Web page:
28 June 2017

Rodney McElrea, 1938-2017

This morning the BIB received from Jim MacArdle of the Watery Hill Boys the very sad news that Thomas James Rodney MacElrea of Omagh, Co. Tyrone, one of the world's foremost collectors of recordings and other material relating to country music, had died on the night of 24/5 June. Rodney had a stroke during the winter from which he never fully recovered, but Jim wrote:

Although incapacitated physically, his mind was as alert as ever. I last visited him about two weeks ago and we had made a tentative arrangement to watch 'The winding stream' video on my next visit, but unfortunately this was not to be.

Jim, who spent much time with Rodney in recent years, now sends this account of his life.

I first came across the late Rodney McElrea’s name in the late sixties on the cover of an LP titled Charlie Poole and the North Carolina Ramblers, volume 2 on Dave Freeman’s County label. On the back of the album cover was a photo of Charlie’s gravestone with the inscription at the bottom stating ‘Erected and dedicated by Rodney McElrea, North Ireland, and readers of Country News and Views’.*

Rodney was first smitten by country music in 1952 when he bought his first Hank Williams 78. For over sixty years he has been an avid collector of 78s, LPs, books, letters, photos, and all kinds of memorabilia and ephemera. Rodney subscribed to country music periodicals and magazines and corresponded with like-minded enthusiasts and collectors for most of his life.

In 1962, together with his friend and fellow-editor Charlie Newman, he produced the first volume of Country News and Views, a quarterly publication consisting of articles and record reviews by both editors and guest writers, including American collector Dave Freeman.

In pursuit of his hobby, Rodney made his first trip to America in the early 1960s and visited the RCA building in New York, where he was given access to their files and commenced work on his discography of the Carter Family.

Dave Freeman, founder of County Records and a well established collector, took Rodney under his wing, and in 1965 they travelled together to North Carolina to research the life of Charlie Poole and met guitarist Norman Woodlief, Charlie's wife Lou Emma, and Cliff Rorrer, a nephew of the Ramblers’ fiddler Posey Rorrer. Seeing that Charlie’s grave had no marker, Rodney set about collecting donations from the readers of CN&V.

Rodney made numerous subsequent trips to the States, meeting Sara and Maybelle Carter, Hank Snow, and many more of his heroes over the years.

In recent years Rodney was an important part of the Bluegrass Festival at Omagh, where he gave the McAuley Lecture every year on such subjects as ‘More travels and tales’, ‘The Crooked Road’, 'Women in bluegrass’ etc.

Despite suffering from failing health in recent years, Rodney remained as enthusiastic as ever about his hobby right to the very end. He passed away peacefully last Saturday and was buried in the picturesque Droit graveyard on Tuesday, not far from his old home in Newtownstewart. He is survived by his loving wife Ruth, his sons Richard and Peter, and his daugher Lindsey.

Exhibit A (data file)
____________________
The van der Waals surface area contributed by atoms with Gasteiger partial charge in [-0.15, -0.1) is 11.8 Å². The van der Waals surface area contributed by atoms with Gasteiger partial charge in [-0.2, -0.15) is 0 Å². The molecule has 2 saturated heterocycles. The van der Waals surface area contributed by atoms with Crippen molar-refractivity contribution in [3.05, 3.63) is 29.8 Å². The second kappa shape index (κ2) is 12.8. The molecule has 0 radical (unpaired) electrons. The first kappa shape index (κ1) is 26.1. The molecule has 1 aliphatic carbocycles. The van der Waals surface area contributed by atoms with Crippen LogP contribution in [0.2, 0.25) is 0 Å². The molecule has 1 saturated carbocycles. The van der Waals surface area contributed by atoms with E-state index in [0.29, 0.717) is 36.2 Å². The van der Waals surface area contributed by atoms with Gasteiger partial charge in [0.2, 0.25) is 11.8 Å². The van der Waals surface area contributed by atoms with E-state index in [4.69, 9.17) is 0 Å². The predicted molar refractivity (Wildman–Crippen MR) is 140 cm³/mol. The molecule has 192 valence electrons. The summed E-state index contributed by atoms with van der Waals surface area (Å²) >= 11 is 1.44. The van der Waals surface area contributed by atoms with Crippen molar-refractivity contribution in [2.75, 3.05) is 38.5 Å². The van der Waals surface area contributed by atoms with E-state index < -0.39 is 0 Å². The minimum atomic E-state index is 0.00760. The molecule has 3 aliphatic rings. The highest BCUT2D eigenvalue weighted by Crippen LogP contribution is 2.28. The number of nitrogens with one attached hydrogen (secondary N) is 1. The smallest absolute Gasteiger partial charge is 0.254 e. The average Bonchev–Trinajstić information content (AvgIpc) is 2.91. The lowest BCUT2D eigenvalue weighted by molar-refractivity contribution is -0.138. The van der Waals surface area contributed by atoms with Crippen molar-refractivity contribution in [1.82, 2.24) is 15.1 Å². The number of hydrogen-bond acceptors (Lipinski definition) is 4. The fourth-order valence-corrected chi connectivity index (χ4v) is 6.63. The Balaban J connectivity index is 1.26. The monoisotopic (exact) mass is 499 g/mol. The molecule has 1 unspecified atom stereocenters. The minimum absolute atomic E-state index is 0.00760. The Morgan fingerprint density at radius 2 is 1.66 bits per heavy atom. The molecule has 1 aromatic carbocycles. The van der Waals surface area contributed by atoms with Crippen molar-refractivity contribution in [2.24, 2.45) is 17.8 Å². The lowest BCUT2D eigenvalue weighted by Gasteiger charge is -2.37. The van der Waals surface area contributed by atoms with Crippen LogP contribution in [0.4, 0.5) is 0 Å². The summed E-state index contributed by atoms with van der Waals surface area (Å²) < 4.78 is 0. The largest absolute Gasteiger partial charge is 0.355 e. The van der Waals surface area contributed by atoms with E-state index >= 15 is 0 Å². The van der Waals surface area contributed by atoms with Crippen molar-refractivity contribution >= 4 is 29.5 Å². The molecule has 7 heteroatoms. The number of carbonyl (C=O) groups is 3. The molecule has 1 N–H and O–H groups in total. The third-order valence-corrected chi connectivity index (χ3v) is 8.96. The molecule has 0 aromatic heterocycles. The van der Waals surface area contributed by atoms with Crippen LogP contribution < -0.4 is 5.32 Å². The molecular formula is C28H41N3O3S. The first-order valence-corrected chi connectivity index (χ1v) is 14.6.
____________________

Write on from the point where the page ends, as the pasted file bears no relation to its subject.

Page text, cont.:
May he Rest in Peace.

Jim MacArdle

Rodney's death notice states that he died peacefully at Altnagelvin Hospital, Derry; the funeral service was held in Omagh Gospel Hall at 2.00 p.m. yesterday (Tuesday 27 June). Links for messages of condolence and donations to 'Building Bridges, Changing Hearts' are on the same web page. The BIB editor writes:

Rodney McElrea was unquestionably a national treasure, and this should be more widely known. No one else in this island, in my opinion, has made a remotely comparable contribution to the cause of old-time and traditional country music (including bluegrass); and we can be thankful that the Ulster American Folk Park made the MacAuley Lectures available as a vehicle for his encyclopedic knowledge, which never failed to entertain as well as enlighten.

For those who knew Rodney, he will be sorely missed because there is literally no one to take his place. For those who did not, the best available guide to this man and his unique achievements may be a scholarly thesis, 'Rodney’s archive: an ethnographic encounter with a private music collection and its collector', presented by Eve Olney in 2012 for a Ph.D at the Dublin Institute of Technology. As an 'ethnographic encounter' it is not directly concerned with the music, but there's a great deal about Rodney as a person, his career as a collector, and his relationship with what he collected, together with many photographs and an associated DVD. It can be read online.

I consider myself fortunate to have met Rodney, and all my sympathies go out to Ruth.

*Rodney's part in providing Charlie Poole's gravestone was mentioned in Ireland's Own magazine, in Pauline Murphy's article of 31 May 2016.

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